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"This has never been 'Operation: Get Cool Frogs to Atlanta,'" Mendelson says. "We don't want to export these frogs. We just want to do whatever is necessary to save them."

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What it takes, according to the two rebel scientists, is an anti-establishment solution.

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A photo from Mendelson's long-haired youth shows him posed with a snake around his neck and a guitar in his hand. Gagliardo has dug up an almost identical photo of himself. These days, the two scientists carry their punk-rock sensibilities to work.

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"This whole project was inspired by the Ramones," Mendelson says. "It's just three chords, over and over. If you're looking at this and thinking, 'Gee, that's awfully simple,' well, that's the whole point."

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Mendelson was chosen to spearhead the effort to rescue frogs from Central and South America because he is a frog expert and, as a former professor at Utah State, has ties to both the academic and conservationist communities. He asked Gagliardo, who has years of experience working with amphibians, to be his partner.

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Mendelson and Gagliardo say they've spent $30,000 relocating frogs and working to promote frog rescues in other countries. The funding has come from zoos in St. Louis, Houston and Chicago.

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Limited time and resources have meant some creative approaches to transporting the frogs. On their first trip to Panama, the Panamanian government supplied the scientists with a pair of hotel rooms — stripped of beds and furniture, and lined with empty tanks. "We had some frogs that lived in deli cups for three months," Gagliardo says.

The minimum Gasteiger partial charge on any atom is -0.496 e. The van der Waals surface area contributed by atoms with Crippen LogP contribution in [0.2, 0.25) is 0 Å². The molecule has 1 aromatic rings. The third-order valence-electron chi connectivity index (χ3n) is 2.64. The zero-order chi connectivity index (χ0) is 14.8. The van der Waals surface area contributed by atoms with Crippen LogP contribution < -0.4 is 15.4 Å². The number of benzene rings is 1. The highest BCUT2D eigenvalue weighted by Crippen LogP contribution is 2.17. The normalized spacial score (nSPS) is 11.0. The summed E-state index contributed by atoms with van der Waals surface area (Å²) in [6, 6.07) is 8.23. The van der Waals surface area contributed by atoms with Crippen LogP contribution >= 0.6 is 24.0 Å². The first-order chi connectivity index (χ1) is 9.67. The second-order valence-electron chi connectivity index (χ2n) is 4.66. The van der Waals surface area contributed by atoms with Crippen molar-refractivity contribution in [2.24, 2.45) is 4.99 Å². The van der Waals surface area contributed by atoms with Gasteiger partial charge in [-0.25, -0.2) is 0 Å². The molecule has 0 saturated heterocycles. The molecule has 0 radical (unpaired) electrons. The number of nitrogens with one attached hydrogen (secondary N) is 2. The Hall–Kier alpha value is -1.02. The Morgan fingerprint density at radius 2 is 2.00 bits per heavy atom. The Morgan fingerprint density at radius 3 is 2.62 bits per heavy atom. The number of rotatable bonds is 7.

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Before Mendelson and Gagliardo bring the frogs back to Atlanta, they treat them with a fungicide that removes the chytrid. To be safe, the frogs are wiped with a cotton swab and DNA samples are sent to a North Carolina lab. Once the two scientists are sure that the frogs are fungus-free, they pack them up and bring them to Atlanta.

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Mendelson and Gagliardo use black luggage bags to transport the tiny frogs, some of which are the size of a nickel and are packed with sphagnum moss into test tubes, Tupperware containers and empty plastic soda bottles.

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Many of the frogs that the team has rescued are on display at the zoo and botanical garden. They include the marsupial frog, with spiky horns over its eyes, and the minyobates, an orange-striped dart frog that's less than a half-inch long.

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Scientists in some countries are following Mendelson and Gagliardo's lead, while other countries are dragging their feet. Australia has announced it's making progress toward establishing a chytrid-free preserve to house green and golden bell frogs. Columbia, on the other hand, hasn't created a sanctuary and has an export policy that prohibits Mendelson and Gagliardo from taking frogs out of the country.

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In February, the duo will travel to Ecuador to help set up an amphibian conservation program. This spring, they'll start sending the frogs back to Panama, to a new facility designed to house disinfected frogs. Later this spring, they'll travel to Cameroon to survey the amphibian population and decide whether it's at risk from chytrid.

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And this summer, the scientists will take another trip to Panama, this time to document frog deaths in one of the areas from which they've extracted the majority of their frogs.

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"Literally, when you walk through the forest," Mendelson says, "we expect you'll see dead frogs lying everywhere on the ground and floating in the water."

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Get involved: Mendelson and Gagliardo will lead a lecture, "Revisiting Declining Amphibian Populations," on Tues., Jan. 24, 6:30-8:30 p.m., at Zoo Atlanta, 800 Cherokee Ave. $7. Rescued Panamanian frogs will be on display.